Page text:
He is often portrayed accompanied by a lion, as in Leonardo da Vinci's painting.

A presence that initially corresponded to the history of Saint-Gerasmus and was then attributed to Saint Jerome due to a homophony error.

According to the legend of Saint Gerasimus, which became Saint Jerome’s, while he was in the desert, a lion came to him limping because of a thorn stuck in the pad of one of his legs.

Saint Jerome would then have rid him of them, and the lion, grateful, would not have left him.

Leonardo da Vinci's “Saint Jerome in the Wilderness”

Leonardo da Vinci, Saint Jerome in the Wilderness, at the Vatican Museum in Rome
da Vinci Saint Jerome
Leonardo da Vinci chose to show us a Saint Jerome in whole suffering.

He is on his knees, half-naked, emaciated, clutching a rock in his right hand, ready to hit himself while his face is turned to the sky, his eyes almost repulsed.

His suffering intensity can be seen in the features of his extremely hollow face, almost without flesh, on the verge of asceticism.

The anatomical studies carried out by Leonardo da Vinci are obvious here: no error in representing the various muscles, tendons, etc., up to his protruding ribs.

The intensity of the saint's suffering is strikingly realistic.

The use of brown and white intensifies the discharge effect: with his cheeks hollowed out and his eyes deep in his eye sockets, you can feel Saint Jerome at the end of his strength, barely still able to beat his chest with the rock he squeezes in his fist.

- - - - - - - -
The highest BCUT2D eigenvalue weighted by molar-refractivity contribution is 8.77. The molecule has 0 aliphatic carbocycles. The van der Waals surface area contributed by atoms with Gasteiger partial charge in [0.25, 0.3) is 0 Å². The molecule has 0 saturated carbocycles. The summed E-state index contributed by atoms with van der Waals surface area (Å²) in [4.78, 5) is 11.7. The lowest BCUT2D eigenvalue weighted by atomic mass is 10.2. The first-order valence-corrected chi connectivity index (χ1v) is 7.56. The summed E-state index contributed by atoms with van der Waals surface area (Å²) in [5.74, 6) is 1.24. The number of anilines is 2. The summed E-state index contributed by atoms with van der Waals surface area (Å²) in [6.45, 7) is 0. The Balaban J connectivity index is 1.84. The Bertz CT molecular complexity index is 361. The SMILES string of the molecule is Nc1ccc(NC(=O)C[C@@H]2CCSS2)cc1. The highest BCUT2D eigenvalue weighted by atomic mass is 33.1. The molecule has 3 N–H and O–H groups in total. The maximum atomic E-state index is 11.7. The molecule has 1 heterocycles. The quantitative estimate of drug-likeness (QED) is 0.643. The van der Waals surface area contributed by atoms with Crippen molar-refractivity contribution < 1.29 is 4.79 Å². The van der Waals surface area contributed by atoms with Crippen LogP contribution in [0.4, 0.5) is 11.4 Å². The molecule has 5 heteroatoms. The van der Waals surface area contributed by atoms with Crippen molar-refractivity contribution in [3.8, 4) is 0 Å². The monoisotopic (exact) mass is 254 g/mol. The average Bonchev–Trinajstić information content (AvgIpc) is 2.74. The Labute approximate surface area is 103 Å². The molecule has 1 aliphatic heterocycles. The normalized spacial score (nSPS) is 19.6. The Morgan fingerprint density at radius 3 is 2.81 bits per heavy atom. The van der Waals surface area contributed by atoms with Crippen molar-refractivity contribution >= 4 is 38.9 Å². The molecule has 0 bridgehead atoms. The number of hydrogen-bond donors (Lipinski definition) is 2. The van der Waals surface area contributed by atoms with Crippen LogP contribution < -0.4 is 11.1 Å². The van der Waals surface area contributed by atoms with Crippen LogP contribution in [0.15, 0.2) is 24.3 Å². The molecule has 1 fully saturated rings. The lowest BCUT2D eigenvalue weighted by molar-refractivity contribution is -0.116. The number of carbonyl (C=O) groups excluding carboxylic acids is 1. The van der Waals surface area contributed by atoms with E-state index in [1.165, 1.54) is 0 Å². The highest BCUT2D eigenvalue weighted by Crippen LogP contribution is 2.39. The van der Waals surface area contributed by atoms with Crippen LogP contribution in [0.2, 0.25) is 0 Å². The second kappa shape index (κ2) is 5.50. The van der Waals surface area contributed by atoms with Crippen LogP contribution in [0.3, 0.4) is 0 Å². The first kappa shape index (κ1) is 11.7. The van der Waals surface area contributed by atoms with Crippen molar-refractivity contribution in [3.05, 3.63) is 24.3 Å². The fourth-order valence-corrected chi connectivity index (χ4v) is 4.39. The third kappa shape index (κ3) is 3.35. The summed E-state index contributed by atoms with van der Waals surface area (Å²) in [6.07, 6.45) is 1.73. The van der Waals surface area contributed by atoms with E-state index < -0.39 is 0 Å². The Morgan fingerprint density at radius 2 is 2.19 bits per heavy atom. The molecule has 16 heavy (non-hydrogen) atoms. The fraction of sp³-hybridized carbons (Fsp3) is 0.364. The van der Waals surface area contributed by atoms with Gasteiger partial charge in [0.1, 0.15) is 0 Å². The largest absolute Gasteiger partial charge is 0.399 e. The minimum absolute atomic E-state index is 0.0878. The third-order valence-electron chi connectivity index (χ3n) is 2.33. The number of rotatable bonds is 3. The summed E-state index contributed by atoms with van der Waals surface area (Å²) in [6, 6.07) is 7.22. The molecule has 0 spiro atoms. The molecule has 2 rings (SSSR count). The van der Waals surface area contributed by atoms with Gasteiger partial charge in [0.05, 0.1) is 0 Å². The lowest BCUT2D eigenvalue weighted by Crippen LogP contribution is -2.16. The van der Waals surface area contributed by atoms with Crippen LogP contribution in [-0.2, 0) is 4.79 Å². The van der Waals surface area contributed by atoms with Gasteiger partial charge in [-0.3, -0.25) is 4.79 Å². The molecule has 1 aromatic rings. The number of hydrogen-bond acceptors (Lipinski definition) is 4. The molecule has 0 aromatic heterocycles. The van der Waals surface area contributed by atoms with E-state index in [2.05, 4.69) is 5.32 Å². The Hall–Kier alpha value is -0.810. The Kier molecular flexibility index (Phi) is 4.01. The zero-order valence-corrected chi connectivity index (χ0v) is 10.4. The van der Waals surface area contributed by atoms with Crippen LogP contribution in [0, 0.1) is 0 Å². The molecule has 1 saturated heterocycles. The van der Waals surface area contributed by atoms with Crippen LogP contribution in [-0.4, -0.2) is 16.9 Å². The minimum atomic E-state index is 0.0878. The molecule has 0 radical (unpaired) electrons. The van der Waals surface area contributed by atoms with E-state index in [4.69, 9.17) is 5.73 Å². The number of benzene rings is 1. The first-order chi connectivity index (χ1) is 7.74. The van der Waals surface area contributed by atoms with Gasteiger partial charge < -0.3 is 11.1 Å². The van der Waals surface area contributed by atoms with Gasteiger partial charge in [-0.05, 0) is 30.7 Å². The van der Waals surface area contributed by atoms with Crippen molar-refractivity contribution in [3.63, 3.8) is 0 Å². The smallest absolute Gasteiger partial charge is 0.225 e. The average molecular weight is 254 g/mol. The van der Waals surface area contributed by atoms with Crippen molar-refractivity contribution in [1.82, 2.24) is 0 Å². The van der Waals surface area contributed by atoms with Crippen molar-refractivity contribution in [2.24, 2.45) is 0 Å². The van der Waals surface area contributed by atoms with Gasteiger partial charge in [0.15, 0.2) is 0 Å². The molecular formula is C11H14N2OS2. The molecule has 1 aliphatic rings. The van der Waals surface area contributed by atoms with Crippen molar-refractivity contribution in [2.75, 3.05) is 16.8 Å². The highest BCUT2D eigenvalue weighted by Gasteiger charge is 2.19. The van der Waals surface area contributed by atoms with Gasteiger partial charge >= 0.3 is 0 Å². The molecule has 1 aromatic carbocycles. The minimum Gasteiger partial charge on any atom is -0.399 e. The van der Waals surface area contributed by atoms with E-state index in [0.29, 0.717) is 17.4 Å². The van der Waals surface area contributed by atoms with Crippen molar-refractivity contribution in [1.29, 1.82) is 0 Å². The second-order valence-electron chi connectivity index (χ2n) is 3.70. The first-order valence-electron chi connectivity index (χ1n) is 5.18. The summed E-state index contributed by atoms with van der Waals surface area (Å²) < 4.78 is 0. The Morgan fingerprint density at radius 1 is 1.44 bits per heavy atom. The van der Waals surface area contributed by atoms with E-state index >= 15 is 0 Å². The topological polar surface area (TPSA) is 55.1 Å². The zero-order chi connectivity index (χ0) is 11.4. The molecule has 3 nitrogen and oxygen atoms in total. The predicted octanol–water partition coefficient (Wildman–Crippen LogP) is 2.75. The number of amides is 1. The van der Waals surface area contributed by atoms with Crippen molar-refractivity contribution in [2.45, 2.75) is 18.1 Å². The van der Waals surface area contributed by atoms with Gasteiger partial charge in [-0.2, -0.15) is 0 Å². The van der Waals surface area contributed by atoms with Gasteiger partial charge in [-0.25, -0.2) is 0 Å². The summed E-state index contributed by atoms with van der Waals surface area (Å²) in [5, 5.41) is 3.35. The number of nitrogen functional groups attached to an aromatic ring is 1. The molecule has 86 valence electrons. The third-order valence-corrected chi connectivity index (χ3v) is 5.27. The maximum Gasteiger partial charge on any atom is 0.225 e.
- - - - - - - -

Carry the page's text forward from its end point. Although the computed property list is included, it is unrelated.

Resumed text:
Leonardo da Vinci, Saint Jerome in the Wilderness, at the Vatican Museum in Rome
da Vinci Saint Jerome
There is a darker area on the saint's chest, with Leonardo da Vinci suggesting here the wounded spot where Saint Jerome hit himself with his stone.

To amplify his degree of penance, Leonardo da Vinci also represented Saint Jerome in a rocky, arid desert, a metaphor for the emaciated body of the saint himself.

The realism of the lion by “Saint Jerome in the Wilderness”

Leonardo da Vinci's lion is undoubtedly one of the most realistic that can be found in the painting of the period. You can even say that it is perfect.

This was thanks to the Medici, who owned a zoo populated by numerous African animal species, including a giraffe.

Leonardo da Vinci, Saint Jerome in the Wilderness, at the Vatican Museum in Rome
da Vinci Saint Jerome
Leonardo da Vinci thus had the privilege of seeing a living lion and drawing inspiration from it for his painting.

A roaring lion whose open mouth echoes the cry of distress that can be seen escaping from Saint Jerome's mouth.

The animal looks at the saint, who himself looks at the sketch of the crucified Jesus.

We also notice the design of a church. Some people saw the facade of the Santa Maria Novella church in Florence.

One cannot but admire the genius of Leonardo da Vinci in this painting, full of power and emotion, which, although incomplete in most parts, perfectly reflects the torment of Saint Jerome.